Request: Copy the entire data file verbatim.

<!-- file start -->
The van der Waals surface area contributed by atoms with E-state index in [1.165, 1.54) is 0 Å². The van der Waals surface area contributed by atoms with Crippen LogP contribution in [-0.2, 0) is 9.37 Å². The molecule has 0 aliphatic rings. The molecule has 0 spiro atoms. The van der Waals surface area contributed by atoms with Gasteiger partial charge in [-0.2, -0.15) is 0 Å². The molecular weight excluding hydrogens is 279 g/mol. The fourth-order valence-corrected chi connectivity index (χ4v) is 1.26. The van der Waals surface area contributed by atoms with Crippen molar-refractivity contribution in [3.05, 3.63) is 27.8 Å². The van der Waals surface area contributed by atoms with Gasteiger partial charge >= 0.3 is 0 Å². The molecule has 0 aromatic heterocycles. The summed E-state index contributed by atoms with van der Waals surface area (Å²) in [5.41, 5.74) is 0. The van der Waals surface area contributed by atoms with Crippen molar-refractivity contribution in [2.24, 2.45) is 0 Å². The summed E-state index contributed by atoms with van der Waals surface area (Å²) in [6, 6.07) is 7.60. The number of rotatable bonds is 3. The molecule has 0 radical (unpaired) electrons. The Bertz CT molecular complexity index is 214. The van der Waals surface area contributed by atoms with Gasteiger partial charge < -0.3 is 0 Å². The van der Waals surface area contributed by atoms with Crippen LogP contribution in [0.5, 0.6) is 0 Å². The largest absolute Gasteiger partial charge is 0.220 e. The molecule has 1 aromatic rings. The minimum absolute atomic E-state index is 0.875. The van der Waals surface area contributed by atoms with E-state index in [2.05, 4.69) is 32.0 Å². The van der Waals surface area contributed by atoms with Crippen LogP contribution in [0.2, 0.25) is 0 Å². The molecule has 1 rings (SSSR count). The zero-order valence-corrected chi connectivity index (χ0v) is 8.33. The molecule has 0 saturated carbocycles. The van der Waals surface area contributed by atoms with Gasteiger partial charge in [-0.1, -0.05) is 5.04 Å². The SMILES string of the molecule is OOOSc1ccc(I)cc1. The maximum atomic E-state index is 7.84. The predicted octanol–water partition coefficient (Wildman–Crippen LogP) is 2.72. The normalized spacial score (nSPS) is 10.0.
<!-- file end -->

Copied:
The van der Waals surface area contributed by atoms with E-state index in [1.165, 1.54) is 0 Å². The van der Waals surface area contributed by atoms with Crippen LogP contribution in [-0.2, 0) is 9.37 Å². The molecule has 0 aliphatic rings. The molecule has 0 spiro atoms. The van der Waals surface area contributed by atoms with Gasteiger partial charge in [-0.2, -0.15) is 0 Å². The molecular weight excluding hydrogens is 279 g/mol. The fourth-order valence-corrected chi connectivity index (χ4v) is 1.26. The van der Waals surface area contributed by atoms with Crippen molar-refractivity contribution in [3.05, 3.63) is 27.8 Å². The van der Waals surface area contributed by atoms with Gasteiger partial charge >= 0.3 is 0 Å². The molecule has 0 aromatic heterocycles. The summed E-state index contributed by atoms with van der Waals surface area (Å²) in [5.41, 5.74) is 0. The van der Waals surface area contributed by atoms with Crippen molar-refractivity contribution in [2.24, 2.45) is 0 Å². The summed E-state index contributed by atoms with van der Waals surface area (Å²) in [6, 6.07) is 7.60. The number of rotatable bonds is 3. The molecule has 0 radical (unpaired) electrons. The Bertz CT molecular complexity index is 214. The van der Waals surface area contributed by atoms with Gasteiger partial charge < -0.3 is 0 Å². The van der Waals surface area contributed by atoms with Crippen LogP contribution in [0.5, 0.6) is 0 Å². The largest absolute Gasteiger partial charge is 0.220 e. The molecule has 1 aromatic rings. The minimum absolute atomic E-state index is 0.875. The van der Waals surface area contributed by atoms with E-state index in [2.05, 4.69) is 32.0 Å². The van der Waals surface area contributed by atoms with Crippen LogP contribution in [0.2, 0.25) is 0 Å². The molecule has 1 rings (SSSR count). The zero-order valence-corrected chi connectivity index (χ0v) is 8.33. The molecule has 0 saturated carbocycles. The van der Waals surface area contributed by atoms with Gasteiger partial charge in [-0.1, -0.05) is 5.04 Å². The SMILES string of the molecule is OOOSc1ccc(I)cc1. The maximum atomic E-state index is 7.84. The predicted octanol–water partition coefficient (Wildman–Crippen LogP) is 2.72. The normalized spacial score (nSPS) is 10.0.